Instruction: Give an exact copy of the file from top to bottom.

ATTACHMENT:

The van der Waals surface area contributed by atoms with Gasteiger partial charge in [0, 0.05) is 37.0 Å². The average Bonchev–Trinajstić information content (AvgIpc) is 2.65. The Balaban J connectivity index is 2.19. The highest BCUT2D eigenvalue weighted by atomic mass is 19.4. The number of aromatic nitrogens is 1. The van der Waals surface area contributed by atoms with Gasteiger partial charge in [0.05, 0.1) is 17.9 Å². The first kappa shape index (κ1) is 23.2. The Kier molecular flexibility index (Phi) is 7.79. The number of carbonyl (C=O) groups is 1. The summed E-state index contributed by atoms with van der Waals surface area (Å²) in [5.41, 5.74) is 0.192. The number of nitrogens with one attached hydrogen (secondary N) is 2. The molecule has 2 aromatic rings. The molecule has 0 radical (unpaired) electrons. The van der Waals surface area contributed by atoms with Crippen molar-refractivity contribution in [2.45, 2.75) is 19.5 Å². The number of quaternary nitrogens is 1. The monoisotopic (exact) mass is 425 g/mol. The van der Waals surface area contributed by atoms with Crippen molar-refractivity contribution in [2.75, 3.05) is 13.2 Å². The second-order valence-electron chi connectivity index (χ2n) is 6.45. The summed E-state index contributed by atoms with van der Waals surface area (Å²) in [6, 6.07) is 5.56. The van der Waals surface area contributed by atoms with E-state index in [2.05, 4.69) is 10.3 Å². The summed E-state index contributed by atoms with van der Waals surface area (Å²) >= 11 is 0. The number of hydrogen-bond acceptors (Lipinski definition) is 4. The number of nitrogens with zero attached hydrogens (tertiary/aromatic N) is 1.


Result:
The van der Waals surface area contributed by atoms with Gasteiger partial charge in [0, 0.05) is 37.0 Å². The average Bonchev–Trinajstić information content (AvgIpc) is 2.65. The Balaban J connectivity index is 2.19. The highest BCUT2D eigenvalue weighted by atomic mass is 19.4. The number of aromatic nitrogens is 1. The van der Waals surface area contributed by atoms with Gasteiger partial charge in [0.05, 0.1) is 17.9 Å². The first kappa shape index (κ1) is 23.2. The Kier molecular flexibility index (Phi) is 7.79. The number of carbonyl (C=O) groups is 1. The summed E-state index contributed by atoms with van der Waals surface area (Å²) in [5.41, 5.74) is 0.192. The number of nitrogens with one attached hydrogen (secondary N) is 2. The molecule has 2 aromatic rings. The molecule has 0 radical (unpaired) electrons. The van der Waals surface area contributed by atoms with Crippen molar-refractivity contribution in [2.45, 2.75) is 19.5 Å². The number of quaternary nitrogens is 1. The monoisotopic (exact) mass is 425 g/mol. The van der Waals surface area contributed by atoms with Crippen molar-refractivity contribution in [2.75, 3.05) is 13.2 Å². The second-order valence-electron chi connectivity index (χ2n) is 6.45. The summed E-state index contributed by atoms with van der Waals surface area (Å²) in [6, 6.07) is 5.56. The van der Waals surface area contributed by atoms with E-state index in [2.05, 4.69) is 10.3 Å². The summed E-state index contributed by atoms with van der Waals surface area (Å²) >= 11 is 0. The number of hydrogen-bond acceptors (Lipinski definition) is 4. The number of nitrogens with zero attached hydrogens (tertiary/aromatic N) is 1.